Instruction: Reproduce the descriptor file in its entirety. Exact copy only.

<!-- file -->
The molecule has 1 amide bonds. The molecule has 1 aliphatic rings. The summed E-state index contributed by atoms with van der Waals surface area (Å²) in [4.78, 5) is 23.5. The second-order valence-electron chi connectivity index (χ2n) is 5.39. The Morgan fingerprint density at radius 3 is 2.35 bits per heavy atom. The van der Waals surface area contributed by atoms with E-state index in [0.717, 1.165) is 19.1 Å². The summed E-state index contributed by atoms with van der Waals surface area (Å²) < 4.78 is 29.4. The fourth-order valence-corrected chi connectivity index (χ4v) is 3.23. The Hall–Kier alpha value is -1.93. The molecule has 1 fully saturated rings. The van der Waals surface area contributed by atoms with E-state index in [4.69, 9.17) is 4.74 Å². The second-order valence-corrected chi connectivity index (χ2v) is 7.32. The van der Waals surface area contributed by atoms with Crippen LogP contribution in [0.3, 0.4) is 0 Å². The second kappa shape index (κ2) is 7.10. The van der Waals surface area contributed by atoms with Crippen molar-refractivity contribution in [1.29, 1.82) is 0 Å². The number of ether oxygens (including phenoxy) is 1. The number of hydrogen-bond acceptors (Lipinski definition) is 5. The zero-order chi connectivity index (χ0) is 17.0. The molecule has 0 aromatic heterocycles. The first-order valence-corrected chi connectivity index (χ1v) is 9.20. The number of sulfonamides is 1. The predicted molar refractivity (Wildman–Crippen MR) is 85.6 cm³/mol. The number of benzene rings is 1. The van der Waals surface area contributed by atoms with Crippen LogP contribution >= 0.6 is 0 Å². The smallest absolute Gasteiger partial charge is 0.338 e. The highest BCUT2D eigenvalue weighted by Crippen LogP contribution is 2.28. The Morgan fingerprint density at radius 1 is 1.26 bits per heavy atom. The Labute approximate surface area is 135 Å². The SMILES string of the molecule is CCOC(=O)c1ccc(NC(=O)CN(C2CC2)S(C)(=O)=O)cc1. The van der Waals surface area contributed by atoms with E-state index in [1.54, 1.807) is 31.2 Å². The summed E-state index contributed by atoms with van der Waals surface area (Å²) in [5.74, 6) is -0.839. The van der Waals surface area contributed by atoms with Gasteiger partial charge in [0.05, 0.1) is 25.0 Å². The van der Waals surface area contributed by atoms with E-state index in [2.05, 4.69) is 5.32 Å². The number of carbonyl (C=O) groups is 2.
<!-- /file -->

The molecule has 1 amide bonds. The molecule has 1 aliphatic rings. The summed E-state index contributed by atoms with van der Waals surface area (Å²) in [4.78, 5) is 23.5. The second-order valence-electron chi connectivity index (χ2n) is 5.39. The Morgan fingerprint density at radius 3 is 2.35 bits per heavy atom. The van der Waals surface area contributed by atoms with E-state index in [0.717, 1.165) is 19.1 Å². The summed E-state index contributed by atoms with van der Waals surface area (Å²) < 4.78 is 29.4. The fourth-order valence-corrected chi connectivity index (χ4v) is 3.23. The Hall–Kier alpha value is -1.93. The molecule has 1 fully saturated rings. The van der Waals surface area contributed by atoms with E-state index in [4.69, 9.17) is 4.74 Å². The second-order valence-corrected chi connectivity index (χ2v) is 7.32. The van der Waals surface area contributed by atoms with Crippen LogP contribution in [0.3, 0.4) is 0 Å². The second kappa shape index (κ2) is 7.10. The van der Waals surface area contributed by atoms with Crippen molar-refractivity contribution in [1.29, 1.82) is 0 Å². The number of ether oxygens (including phenoxy) is 1. The number of hydrogen-bond acceptors (Lipinski definition) is 5. The zero-order chi connectivity index (χ0) is 17.0. The molecule has 0 aromatic heterocycles. The first-order valence-corrected chi connectivity index (χ1v) is 9.20. The number of sulfonamides is 1. The predicted molar refractivity (Wildman–Crippen MR) is 85.6 cm³/mol. The number of benzene rings is 1. The van der Waals surface area contributed by atoms with Crippen LogP contribution >= 0.6 is 0 Å². The smallest absolute Gasteiger partial charge is 0.338 e. The highest BCUT2D eigenvalue weighted by Crippen LogP contribution is 2.28. The Morgan fingerprint density at radius 1 is 1.26 bits per heavy atom. The Labute approximate surface area is 135 Å². The SMILES string of the molecule is CCOC(=O)c1ccc(NC(=O)CN(C2CC2)S(C)(=O)=O)cc1. The van der Waals surface area contributed by atoms with E-state index in [1.54, 1.807) is 31.2 Å². The summed E-state index contributed by atoms with van der Waals surface area (Å²) in [5.74, 6) is -0.839. The van der Waals surface area contributed by atoms with Gasteiger partial charge in [0.05, 0.1) is 25.0 Å². The van der Waals surface area contributed by atoms with E-state index in [2.05, 4.69) is 5.32 Å². The number of carbonyl (C=O) groups is 2.